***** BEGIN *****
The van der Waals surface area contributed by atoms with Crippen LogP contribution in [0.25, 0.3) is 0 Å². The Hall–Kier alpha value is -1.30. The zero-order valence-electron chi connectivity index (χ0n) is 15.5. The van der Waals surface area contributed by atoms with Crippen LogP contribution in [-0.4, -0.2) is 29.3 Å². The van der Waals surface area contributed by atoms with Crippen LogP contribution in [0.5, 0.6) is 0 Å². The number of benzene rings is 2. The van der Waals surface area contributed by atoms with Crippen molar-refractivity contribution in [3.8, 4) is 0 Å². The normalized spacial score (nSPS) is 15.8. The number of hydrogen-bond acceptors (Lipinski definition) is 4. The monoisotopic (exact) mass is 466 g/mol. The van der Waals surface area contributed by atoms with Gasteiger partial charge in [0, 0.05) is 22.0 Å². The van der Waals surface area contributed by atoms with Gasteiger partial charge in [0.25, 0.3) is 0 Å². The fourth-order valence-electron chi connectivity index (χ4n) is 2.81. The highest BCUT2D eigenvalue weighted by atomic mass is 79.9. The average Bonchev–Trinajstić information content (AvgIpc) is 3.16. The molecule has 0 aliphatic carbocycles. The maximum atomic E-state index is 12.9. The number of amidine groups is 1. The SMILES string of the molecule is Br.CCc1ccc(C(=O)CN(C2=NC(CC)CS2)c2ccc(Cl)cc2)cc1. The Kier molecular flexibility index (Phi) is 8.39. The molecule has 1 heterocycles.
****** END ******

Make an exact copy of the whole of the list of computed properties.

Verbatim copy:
The van der Waals surface area contributed by atoms with Crippen LogP contribution in [0.25, 0.3) is 0 Å². The Hall–Kier alpha value is -1.30. The zero-order valence-electron chi connectivity index (χ0n) is 15.5. The van der Waals surface area contributed by atoms with Crippen LogP contribution in [-0.4, -0.2) is 29.3 Å². The van der Waals surface area contributed by atoms with Crippen LogP contribution in [0.5, 0.6) is 0 Å². The number of benzene rings is 2. The van der Waals surface area contributed by atoms with Crippen molar-refractivity contribution in [3.8, 4) is 0 Å². The normalized spacial score (nSPS) is 15.8. The number of hydrogen-bond acceptors (Lipinski definition) is 4. The monoisotopic (exact) mass is 466 g/mol. The van der Waals surface area contributed by atoms with Gasteiger partial charge in [0, 0.05) is 22.0 Å². The van der Waals surface area contributed by atoms with Gasteiger partial charge in [0.25, 0.3) is 0 Å². The fourth-order valence-electron chi connectivity index (χ4n) is 2.81. The highest BCUT2D eigenvalue weighted by atomic mass is 79.9. The average Bonchev–Trinajstić information content (AvgIpc) is 3.16. The molecule has 0 aliphatic carbocycles. The maximum atomic E-state index is 12.9. The number of amidine groups is 1. The SMILES string of the molecule is Br.CCc1ccc(C(=O)CN(C2=NC(CC)CS2)c2ccc(Cl)cc2)cc1. The Kier molecular flexibility index (Phi) is 8.39. The molecule has 1 heterocycles.